In ten minutes we stopped in Helper.  A rail junction at the mouth of Price Canyon, Helper was distinguished for its whorehouse and “helper” engines to pull coal laden gondolas to Soldier Summit where they coasted the hundred miles to U.S. Steel’s plant on Utah Lake.  A rhythmic click-a-click, click-a-click, click-a-click and whisper of steel wheels on steel rails under foot, we started up Price Canyon.   Swaying side-to-side, holding onto seat-back in a carnival-like ride, dodging the Conductor, we made uncalled-for trips through the cars to the water cooler and tiny restroom.  Then it was down Spanish Fork Canyon and on to equally exotic adventures in Salt Lake City.

Karen and I took Amtrak from Portland, Oregon, to the Gulf and New England.  For extra bucks, a tiny “sleeper” affords comfort.  Amtrak feels safe and stress-free.  In our sleeper, the dining or lounge car, day and night, we sat and watched America’s forest, fields, mountains, meadows, shacks, homes and downtowns pass.

Freeway traffic and mobs in airline terminals worry me.  What’s the rush?  Battling traffic Karen famously said, “Why are we in such a hurry?  We’re all going to the same place, and we’ll all get there.”  Life would better if more of us traveled by Amtrak.  The world would be better if, instead of cutting its funding, President Trump took a four-day Amtrak ride across his country.  I’d pay for a sleeper.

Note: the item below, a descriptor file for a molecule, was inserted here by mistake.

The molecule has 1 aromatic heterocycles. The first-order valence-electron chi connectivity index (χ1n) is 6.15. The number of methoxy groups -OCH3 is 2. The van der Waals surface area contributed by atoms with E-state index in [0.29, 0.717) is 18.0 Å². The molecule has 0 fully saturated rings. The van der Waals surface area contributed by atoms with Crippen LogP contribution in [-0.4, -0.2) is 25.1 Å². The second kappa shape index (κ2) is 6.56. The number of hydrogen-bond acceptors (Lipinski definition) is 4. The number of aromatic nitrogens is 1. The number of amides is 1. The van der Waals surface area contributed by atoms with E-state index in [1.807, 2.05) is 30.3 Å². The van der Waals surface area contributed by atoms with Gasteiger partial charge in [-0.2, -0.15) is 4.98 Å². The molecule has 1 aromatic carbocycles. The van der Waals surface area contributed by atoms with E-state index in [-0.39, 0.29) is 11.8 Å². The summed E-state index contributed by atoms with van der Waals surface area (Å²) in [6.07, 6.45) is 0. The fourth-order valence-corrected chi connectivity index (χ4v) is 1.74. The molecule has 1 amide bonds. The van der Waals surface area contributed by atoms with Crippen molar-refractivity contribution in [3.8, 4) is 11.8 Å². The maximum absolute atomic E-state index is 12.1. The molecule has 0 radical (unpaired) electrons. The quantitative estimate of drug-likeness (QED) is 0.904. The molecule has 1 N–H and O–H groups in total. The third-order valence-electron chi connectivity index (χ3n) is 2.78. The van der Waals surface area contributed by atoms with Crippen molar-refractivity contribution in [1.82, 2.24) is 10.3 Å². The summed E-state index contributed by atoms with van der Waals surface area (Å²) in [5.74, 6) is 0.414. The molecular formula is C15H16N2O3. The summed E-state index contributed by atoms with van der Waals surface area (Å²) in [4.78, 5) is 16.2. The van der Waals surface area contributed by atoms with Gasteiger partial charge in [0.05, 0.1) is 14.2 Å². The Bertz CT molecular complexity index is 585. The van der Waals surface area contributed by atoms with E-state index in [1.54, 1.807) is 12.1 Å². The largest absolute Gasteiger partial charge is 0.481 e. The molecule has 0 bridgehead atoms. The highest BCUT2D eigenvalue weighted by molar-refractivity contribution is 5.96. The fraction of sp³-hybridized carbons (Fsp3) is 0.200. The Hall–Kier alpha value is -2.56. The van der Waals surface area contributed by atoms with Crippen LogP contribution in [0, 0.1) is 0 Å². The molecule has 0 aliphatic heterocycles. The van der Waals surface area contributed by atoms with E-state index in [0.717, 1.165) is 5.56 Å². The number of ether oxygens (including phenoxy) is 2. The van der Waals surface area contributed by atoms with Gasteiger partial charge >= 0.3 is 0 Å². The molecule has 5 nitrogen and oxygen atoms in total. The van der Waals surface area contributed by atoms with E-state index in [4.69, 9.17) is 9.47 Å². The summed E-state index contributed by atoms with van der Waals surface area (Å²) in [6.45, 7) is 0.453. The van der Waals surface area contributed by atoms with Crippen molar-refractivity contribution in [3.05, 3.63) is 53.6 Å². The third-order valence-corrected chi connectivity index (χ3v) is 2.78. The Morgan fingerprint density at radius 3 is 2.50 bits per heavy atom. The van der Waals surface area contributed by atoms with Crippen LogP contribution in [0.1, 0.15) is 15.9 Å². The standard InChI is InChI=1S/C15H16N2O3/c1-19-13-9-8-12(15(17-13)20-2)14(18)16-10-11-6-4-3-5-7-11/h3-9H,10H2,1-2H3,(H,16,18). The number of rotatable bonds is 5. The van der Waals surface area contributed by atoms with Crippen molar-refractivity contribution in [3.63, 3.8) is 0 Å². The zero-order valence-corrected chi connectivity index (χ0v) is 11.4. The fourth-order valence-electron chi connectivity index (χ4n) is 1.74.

At the gym I met Walter, a retired locomotive engineer.  What a privilege!  Are they still called “Engineers”?  I’ll ask.  I guess anyone who operates an engine an engineer.  Walter tells me today’s freight trains, even the really long ones with engines in the middle or pushing behind, are operated by one little man—or maybe woman.  It’s odd how little different from the lonesome little man in the window of an Iron Horse over half-a-century back, except now no fireman, no brakeman.

We waved at the man at the little window of an Iron Horse.  Today I don’t.  I’d like to but today’s streamliners have a tinted engineer’s window high up front.  I can’t to see anyone inside.

With self-driving cars and trucks, self-driving locomotives must be slated.  Maybe they already are.  Will Walter’s gang follow Percheron and Clydesdale hostlers into the abyss of history?

Will it end there?  We have drone aircraft.  Self-flying airliners?  Would you fly Continental of Delta without a pilot?  Machines don’t have a “self,” which for me, means a mind, not necessarily a brain, but something making decisions based in human feelings, values and judgment.  I don’t trust “self-driving” anything.

We lost something important when we scrapped the Iron Horse for six-lane freeways, grid-lock and jumbo jets.   Engineers at their little windows, firemen and brakeman signified something hard to put in words.  When the last one retired or was canned, humankind lost something significant.

When we scrapped the last Iron Horse we scarped something important.  There was something good about rocking and swaying up Price canyon before daylight in the California Zephyr, the click-a-click, click-a-click, the whisper of steel wheels under foot, the robotic Conductor, the trees, utility poles, farms, homes and towns darting past windows.  As I’ve written before, now age eighty-two, I see what it was.